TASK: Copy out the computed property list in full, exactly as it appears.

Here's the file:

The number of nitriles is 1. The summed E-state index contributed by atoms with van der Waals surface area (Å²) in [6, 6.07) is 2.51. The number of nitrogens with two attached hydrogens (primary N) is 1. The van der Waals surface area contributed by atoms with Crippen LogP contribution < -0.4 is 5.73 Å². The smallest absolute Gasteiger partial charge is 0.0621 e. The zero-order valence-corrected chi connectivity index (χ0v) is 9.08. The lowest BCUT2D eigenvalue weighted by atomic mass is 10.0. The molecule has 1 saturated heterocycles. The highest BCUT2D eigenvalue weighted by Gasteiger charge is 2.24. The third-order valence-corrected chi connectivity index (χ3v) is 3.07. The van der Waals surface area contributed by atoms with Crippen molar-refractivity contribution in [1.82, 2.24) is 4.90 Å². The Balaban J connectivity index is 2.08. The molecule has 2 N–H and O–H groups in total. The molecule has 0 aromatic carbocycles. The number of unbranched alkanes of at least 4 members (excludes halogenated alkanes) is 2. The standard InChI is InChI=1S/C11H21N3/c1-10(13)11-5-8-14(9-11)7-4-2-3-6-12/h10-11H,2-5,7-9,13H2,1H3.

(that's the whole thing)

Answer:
The number of nitriles is 1. The summed E-state index contributed by atoms with van der Waals surface area (Å²) in [6, 6.07) is 2.51. The number of nitrogens with two attached hydrogens (primary N) is 1. The van der Waals surface area contributed by atoms with Crippen LogP contribution < -0.4 is 5.73 Å². The smallest absolute Gasteiger partial charge is 0.0621 e. The zero-order valence-corrected chi connectivity index (χ0v) is 9.08. The lowest BCUT2D eigenvalue weighted by atomic mass is 10.0. The molecule has 1 saturated heterocycles. The highest BCUT2D eigenvalue weighted by Gasteiger charge is 2.24. The third-order valence-corrected chi connectivity index (χ3v) is 3.07. The van der Waals surface area contributed by atoms with Crippen molar-refractivity contribution in [1.82, 2.24) is 4.90 Å². The Balaban J connectivity index is 2.08. The molecule has 2 N–H and O–H groups in total. The molecule has 0 aromatic carbocycles. The number of unbranched alkanes of at least 4 members (excludes halogenated alkanes) is 2. The standard InChI is InChI=1S/C11H21N3/c1-10(13)11-5-8-14(9-11)7-4-2-3-6-12/h10-11H,2-5,7-9,13H2,1H3.